Tonight I had one of the most frustrating nights in the kitchen I've had in a long time. I am someone who chronically overbooks all of my time (Sure, I can meet you for coffee after I have brunch with Z and tea with F and play two rehearsals! No problem!), and the kitchen is not an exception to that rule although in here it's more often accidental. I can look at a recipe and think I can bang that sucker out in forty-five minutes, and three hours later I'm sweaty and exhausted and not even hungry anymore. And tonight is so one of those nights.
The plan was to make spaghetti squash, which requires a minimum prep time (maybe, maybe ten minutes all told) and, while that was baking (30-45 minutes), to mix up the batter for these delicious-sounding parmesan black pepper biscotti that I wanted to take to dal niente's wine tasting fundraiser on Saturday. When the squash came out, I said to myself, I would set it aside, roll out the biscotti dough, tuck it into the oven, and eat dinner while the biscotti went through it's first bake.
The first problem: heat. It was warm today, in the forties, and whenever it gets warm outside my apartment becomes a furnace because my landlords not only don't turn the heat down, they seem to crank it up. (I shouldn't complain, I know, but at this point my oven has been on for more than three hours and I smell like a college locker room.) The second problem: space. I don't know if I've ever described my kitchen, but it's... tiny. My major appliances (stove and refrigerator) are both roughly three-quarters size, and I have a patch of counter space that is maybe 12x18. This means that a) anything requiring more than one bowl or pan or anything ends with me balancing the extras on the fridge or my desk or my dresser or etc., and b) I have small baking sheets, because nothing else will fit in my tiny damn stove.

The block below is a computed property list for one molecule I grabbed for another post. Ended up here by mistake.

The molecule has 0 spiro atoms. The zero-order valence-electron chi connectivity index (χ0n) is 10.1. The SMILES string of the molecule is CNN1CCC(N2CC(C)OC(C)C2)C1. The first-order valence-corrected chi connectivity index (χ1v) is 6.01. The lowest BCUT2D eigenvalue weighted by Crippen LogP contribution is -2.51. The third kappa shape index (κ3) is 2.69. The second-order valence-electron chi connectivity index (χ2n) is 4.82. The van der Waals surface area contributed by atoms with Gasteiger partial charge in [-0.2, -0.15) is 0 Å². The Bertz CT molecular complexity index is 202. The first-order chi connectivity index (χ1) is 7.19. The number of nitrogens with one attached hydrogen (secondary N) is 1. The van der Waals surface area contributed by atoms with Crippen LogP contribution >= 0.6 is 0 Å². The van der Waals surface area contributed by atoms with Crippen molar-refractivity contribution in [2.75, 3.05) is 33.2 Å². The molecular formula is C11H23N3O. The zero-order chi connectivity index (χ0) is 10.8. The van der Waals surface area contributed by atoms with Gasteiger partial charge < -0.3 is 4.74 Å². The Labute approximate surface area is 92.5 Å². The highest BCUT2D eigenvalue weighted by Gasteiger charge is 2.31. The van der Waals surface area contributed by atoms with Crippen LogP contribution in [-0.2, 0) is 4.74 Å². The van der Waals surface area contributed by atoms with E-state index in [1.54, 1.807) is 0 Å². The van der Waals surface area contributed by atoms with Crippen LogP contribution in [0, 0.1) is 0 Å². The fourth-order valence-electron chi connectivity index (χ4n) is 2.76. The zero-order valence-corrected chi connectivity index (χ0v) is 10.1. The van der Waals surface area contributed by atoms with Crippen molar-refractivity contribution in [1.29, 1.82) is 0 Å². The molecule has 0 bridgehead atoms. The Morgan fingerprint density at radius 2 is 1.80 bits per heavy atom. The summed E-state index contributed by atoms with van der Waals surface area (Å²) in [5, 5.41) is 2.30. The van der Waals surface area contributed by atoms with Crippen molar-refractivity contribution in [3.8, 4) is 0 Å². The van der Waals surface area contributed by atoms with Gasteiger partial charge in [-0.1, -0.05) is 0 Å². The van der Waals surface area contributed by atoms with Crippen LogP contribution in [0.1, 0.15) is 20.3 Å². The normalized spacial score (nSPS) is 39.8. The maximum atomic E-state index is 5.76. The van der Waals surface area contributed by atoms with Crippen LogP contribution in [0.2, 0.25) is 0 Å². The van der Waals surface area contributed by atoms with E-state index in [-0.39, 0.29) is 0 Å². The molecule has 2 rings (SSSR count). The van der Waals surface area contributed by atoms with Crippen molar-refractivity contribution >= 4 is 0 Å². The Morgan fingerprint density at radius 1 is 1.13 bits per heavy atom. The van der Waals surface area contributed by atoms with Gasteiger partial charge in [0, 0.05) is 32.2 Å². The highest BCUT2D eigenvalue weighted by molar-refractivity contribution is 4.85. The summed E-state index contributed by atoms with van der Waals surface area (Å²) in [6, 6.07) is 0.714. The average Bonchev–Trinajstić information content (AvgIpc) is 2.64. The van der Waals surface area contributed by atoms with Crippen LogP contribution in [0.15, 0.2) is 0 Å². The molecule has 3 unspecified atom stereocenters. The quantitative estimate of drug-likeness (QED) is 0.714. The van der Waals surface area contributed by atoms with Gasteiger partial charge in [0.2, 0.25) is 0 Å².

So the squash went okay, and I got the dough mixed together, but I was realizing that this was going to take longer than I'd hoped. I already knew that the stove was going to be on for a long time (biscotti have to bake 65-75 minutes at around 300 degrees), and that I was going to have to spend some time slicing the loaves into biscotti-shaped lengths before the second bake. I was irritated, but resigned. But when I started slicing the biscotti, I realized something: a loaf of dough takes up much less space than that same dough sliced into lengths and placed, cut side down, back on the (remember: tiny) baking sheet. It was a struggle to get all of the pieces back onto the sheets, but I didn't lose my temper until the sheets were back in the oven and I looked at the recipe again and read these words: "Bake, turning over once, until golden and crisp, 35 to 45 minutes total." (My emphasis.)
"Turn over? Fuck!" is approximately what I said. Turn over those puzzle-piece biscotti pieces, now heated to 300 degrees, and re-fit them back into their also-300-degree pans? This is where I made myself a half-assed homemade whiskey sour using lemon juice, sugar and water (and whiskey, of course). And it was when I burned myself (thank god, for the first and only time) that I started whimpering, "Nightmare recipe..."
But really, now that I'm done it wasn't that bad, and now that I've written it all out I can laugh a little bit. I just turned the oven off, and I have two sheets packed full of--judging from my initial tastes at the halfway point--fairly yummy biscotti. At least I ended up with something decent. I don't even usually like biscotti that much (a cookie so hard you can't eat it alone is something I don't understand), but I'm a sucker for recipes that flip taste expectations. I don't know if I'll make these again, but... Now I know? What a shitty moral. Fucking biscotti.